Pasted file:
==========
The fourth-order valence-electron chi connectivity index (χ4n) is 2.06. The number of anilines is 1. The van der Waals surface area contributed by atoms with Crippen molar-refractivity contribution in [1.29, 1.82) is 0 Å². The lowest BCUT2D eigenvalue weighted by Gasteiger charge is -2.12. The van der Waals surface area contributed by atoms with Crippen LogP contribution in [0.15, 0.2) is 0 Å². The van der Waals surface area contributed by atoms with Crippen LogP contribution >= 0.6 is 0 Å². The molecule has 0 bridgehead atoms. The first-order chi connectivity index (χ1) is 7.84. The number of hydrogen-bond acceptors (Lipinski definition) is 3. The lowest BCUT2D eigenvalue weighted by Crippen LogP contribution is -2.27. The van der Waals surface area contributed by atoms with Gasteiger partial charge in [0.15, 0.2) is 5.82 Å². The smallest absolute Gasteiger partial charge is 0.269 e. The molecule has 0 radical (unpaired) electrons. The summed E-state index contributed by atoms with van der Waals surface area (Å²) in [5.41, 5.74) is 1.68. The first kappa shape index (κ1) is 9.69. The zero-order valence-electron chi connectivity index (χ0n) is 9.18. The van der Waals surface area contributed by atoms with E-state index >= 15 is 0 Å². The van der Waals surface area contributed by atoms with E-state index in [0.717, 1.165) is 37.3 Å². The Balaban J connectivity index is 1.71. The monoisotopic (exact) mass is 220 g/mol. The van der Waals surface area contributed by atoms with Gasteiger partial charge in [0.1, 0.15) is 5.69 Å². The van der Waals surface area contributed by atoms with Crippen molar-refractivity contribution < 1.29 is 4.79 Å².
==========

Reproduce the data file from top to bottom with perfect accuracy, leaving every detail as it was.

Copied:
The fourth-order valence-electron chi connectivity index (χ4n) is 2.06. The number of anilines is 1. The van der Waals surface area contributed by atoms with Crippen molar-refractivity contribution in [1.29, 1.82) is 0 Å². The lowest BCUT2D eigenvalue weighted by Gasteiger charge is -2.12. The van der Waals surface area contributed by atoms with Crippen LogP contribution in [0.15, 0.2) is 0 Å². The van der Waals surface area contributed by atoms with Crippen LogP contribution >= 0.6 is 0 Å². The molecule has 0 bridgehead atoms. The first-order chi connectivity index (χ1) is 7.84. The number of hydrogen-bond acceptors (Lipinski definition) is 3. The lowest BCUT2D eigenvalue weighted by Crippen LogP contribution is -2.27. The van der Waals surface area contributed by atoms with Gasteiger partial charge in [0.15, 0.2) is 5.82 Å². The smallest absolute Gasteiger partial charge is 0.269 e. The molecule has 0 radical (unpaired) electrons. The summed E-state index contributed by atoms with van der Waals surface area (Å²) in [5.41, 5.74) is 1.68. The first kappa shape index (κ1) is 9.69. The zero-order valence-electron chi connectivity index (χ0n) is 9.18. The van der Waals surface area contributed by atoms with E-state index >= 15 is 0 Å². The van der Waals surface area contributed by atoms with E-state index in [0.717, 1.165) is 37.3 Å². The Balaban J connectivity index is 1.71. The monoisotopic (exact) mass is 220 g/mol. The van der Waals surface area contributed by atoms with Gasteiger partial charge in [0.1, 0.15) is 5.69 Å². The van der Waals surface area contributed by atoms with Crippen molar-refractivity contribution < 1.29 is 4.79 Å².